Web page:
Smart surfaces should be made to fit for a variety of uses and locations. Organizations and their architects should be able to decide what the right sized (and shaped) piece of glass for any given meeting room would be, rather than try to design a room around a surface product available in only two sizes.

This is yet another feature that should work based on user preference. If I like using actual markers, I should be able to draw on the glass with actual (erasable) markers and it should have the ability to capture and share anything I draw. If I like to draw with my hand, it should already know this and work just as I expect it to. The user shouldn’t have to select a method of annotation, it should naturally know each user’s preference via communication with the user’s wearable or mobile. Each user should be able to just walk up to it and start annotating in their own way.

Device Sharing
The functionality of device sharing is very much in demand right now. Wireless share solutions are finding market success as meeting presenters and attendees love being able to quickly bring their files up on a shared screen. With the smart screen of the future, the entire concept of device sharing shouldn’t be needed and may not even make sense. If, upon walking up to a smart surface, it presents me with my actual personal desktop and all my files, there is no need to share anything from my laptop.

As long as I am dreaming, why not ask for the holy grail of videoconferencing. True eye contact. The screen itself has to be the camera. It doesn’t matter how well you position a camera at the top or the sides of the screen, you won’t get eye contact unless someone is trained to look at the camera. People look at the middle of the screen, so we have to come up with a way for people to give good eye contact while they are looking right into the middle of the screen.

If someone wants to use the surface to present to a remote audience, there should be a second camera facing the surface. Again, another major technical challenge. A camera on a huge selfie stick coming out of the surface would provide the right angle, but be very distracting to local meeting participants.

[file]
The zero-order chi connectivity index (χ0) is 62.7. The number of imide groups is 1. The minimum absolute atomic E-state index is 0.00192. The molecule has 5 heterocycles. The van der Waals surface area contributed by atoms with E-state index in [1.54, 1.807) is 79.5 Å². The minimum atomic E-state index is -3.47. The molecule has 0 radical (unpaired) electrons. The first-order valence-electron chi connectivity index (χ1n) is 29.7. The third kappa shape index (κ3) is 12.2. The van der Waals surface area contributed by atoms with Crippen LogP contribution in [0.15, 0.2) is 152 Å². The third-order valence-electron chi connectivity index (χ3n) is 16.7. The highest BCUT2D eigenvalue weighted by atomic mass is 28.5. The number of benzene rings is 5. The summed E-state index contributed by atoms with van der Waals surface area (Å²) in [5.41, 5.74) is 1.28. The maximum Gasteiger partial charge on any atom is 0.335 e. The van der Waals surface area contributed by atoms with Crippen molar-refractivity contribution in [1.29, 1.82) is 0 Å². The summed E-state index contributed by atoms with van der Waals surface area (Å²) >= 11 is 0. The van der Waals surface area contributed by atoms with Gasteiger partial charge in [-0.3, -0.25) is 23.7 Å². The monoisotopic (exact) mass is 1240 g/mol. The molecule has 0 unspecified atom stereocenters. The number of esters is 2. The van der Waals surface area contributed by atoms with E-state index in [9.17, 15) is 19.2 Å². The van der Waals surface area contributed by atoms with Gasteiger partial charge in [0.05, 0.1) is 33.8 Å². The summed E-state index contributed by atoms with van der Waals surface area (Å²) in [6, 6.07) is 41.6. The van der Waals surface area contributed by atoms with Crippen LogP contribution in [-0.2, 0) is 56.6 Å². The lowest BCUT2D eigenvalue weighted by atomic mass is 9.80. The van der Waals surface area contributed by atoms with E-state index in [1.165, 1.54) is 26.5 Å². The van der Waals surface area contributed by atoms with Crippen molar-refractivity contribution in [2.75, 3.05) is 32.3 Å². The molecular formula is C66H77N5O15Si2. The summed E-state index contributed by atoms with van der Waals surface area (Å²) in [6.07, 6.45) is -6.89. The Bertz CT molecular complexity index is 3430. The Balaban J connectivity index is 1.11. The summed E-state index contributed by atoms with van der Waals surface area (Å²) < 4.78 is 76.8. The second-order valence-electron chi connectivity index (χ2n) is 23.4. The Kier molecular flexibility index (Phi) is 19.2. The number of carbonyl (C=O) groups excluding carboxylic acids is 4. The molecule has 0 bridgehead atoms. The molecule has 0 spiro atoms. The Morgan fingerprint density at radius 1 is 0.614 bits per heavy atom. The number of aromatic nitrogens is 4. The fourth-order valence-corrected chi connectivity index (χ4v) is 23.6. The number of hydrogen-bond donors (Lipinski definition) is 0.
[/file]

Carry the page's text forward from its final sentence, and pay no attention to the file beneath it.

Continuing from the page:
User Controls
Once again, it should change depending upon the user. Whether you use a mouse/keyboard, hand gestures, vocal commands, or touch screen controls, the choice should be yours. As you approach the smart surface it should be in communication with your wearable or mobile and finding out how you like to control your computing portals. Every enabled piece of glass in the world should immediately become your personal virtual world as you walk up to it. There should be no learning curve or setting changes or multiple sets of commands to master.

Is all of this far too much to ask, or is it the inevitability of the IoT? I would like to think that many of these items will be in place in the reasonable future, although some of them may be just too far fetched for some time.


About Author

David Maldow is the Founder & CEO of Let's Do Video and has been covering the visual collaboration industry, and related technologies, for over a decade. His background includes 5 years at Wainhouse Research, where he managed the Video Test Lab and evaluated many of the leading solutions at the time. David has authored hundreds of articles and thought pieces both at Telepresence Options, where he was managing partner for several years, as well as here at Let's Do Video. David often speaks at industry events and webinars as well as hosting the LDV Video Podcast.